Explaining the question more, I see some die pictures which are implementing a Cortex-M0, with Bluetooth LE and so on, depending on the chip functionality, and are appearing like this (nRF51822):


While on older CPUs I cannot see much digital "fuzzy" logic implementation, like this (AMD386):


After googling a bit, it seems that today's ARM implementations are made with standard cells (creating the amorphous shapes on the die). So I can say that the "fuzzy" implementation on the first picture is the Cortex itself.

I understand that all the regular shapes may be memories and all the "hand-drawn" parts are analog. So I wonder, in the past were the analog designers to implement the digital parts under the guide of digital guys who were defining the architecture?

What am I missing?

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    \$\begingroup\$ Worth pointing out that it's difficult to compare these two dies for a range of reasons: process (AM386 was 800 nm, M0 is probably <100 nm), type (CPU vs micro - memories are very different), generation (1991 vs 2009 - vastly different tooling) etc. \$\endgroup\$
    – awjlogan
    Sep 16, 2018 at 13:37
  • \$\begingroup\$ To enforce your point, it was also difficult for me finding an equivalent modern die picture non in standard cells, if existing at all. \$\endgroup\$
    – thexeno
    Sep 16, 2018 at 22:08

2 Answers 2


No, analog IC designers were not creating microprocessors under the direction of digital architects. It's more correct to say that digital integrated circuit designers needed to know quite a bit about how the transistors actually behaved.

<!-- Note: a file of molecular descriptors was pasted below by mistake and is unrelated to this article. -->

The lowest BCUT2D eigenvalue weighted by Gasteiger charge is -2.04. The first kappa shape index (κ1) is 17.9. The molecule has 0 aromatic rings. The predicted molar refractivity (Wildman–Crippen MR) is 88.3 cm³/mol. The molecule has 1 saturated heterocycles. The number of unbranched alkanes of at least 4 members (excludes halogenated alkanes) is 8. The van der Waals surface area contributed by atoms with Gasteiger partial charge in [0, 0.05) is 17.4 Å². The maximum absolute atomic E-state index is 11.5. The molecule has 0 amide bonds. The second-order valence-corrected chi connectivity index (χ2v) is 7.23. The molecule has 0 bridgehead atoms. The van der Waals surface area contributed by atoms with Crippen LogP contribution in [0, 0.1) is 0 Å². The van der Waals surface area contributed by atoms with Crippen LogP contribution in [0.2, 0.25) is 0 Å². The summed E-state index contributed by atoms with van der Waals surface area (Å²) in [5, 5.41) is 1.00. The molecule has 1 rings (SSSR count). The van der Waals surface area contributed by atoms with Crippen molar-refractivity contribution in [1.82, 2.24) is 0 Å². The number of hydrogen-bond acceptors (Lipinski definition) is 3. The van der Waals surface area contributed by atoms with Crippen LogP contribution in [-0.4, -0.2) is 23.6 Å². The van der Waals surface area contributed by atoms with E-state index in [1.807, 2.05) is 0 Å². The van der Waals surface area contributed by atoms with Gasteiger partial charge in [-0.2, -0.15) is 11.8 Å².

The choice of whether a particular part of a digital IC will be crafted using standard cells or hand-drawn circuits is simply a matter of economics. For dense, highly-repetitive structures like memories (cache, microcode ROM, register file) it made sense to invest time in handcrafting the few basic cells that would be tiled together...the result was much smaller and faster than an equivalent circuit made from standard cells.

Blocks of "random logic" such as state machines and small counters were created using standard cells and CAD tools. Creating hand-crafted layouts for these blocks would have taken an enormous amount of time and provided little benefit. Instead, people worked to make the CAD tools and cell libraries better.


The "fuzzy" appearance you're seeing in the first microphotograph is indeed the result of an automatic place-and-route algorithm synthesizing a design using a standard cell library.

Older parts, like the AMD386 in the second image, predate the existence of these algorithms. The entire design was painstakingly placed and routed by hand, accounting for its more orderly appearance. (On the other hand, the lack of a single process producing the layout accounts for the large areas of interconnects required on the 386 -- a PAR algorithm probably could have produced a much more efficient layout.)

Note that this doesn't mean that there's anything analog about the AMD386. It's an entirely digital part! Analog components in modern chip designs often look more "orderly" because they contain physically large parts which must be spaced apart from other logic, like the circular inductors in the lower right of the nRF51822.

  • \$\begingroup\$ "AMD386. It's an entirely digital part! " - I would like to make a note about a thing: at least the IO pads and things like that (assuming no internal regulators, oscillators and the like), thay have to be analog. There are protection diodes, reverse protection diodes maybe, different transistors of the inverters for the fan-out/in. And who knows what I am missing. I am not sure it is even existing a pure digital IC in the worlds, made out only of standard cells and couple of VDD/GND lines. \$\endgroup\$
    – thexeno
    Sep 27, 2018 at 13:01

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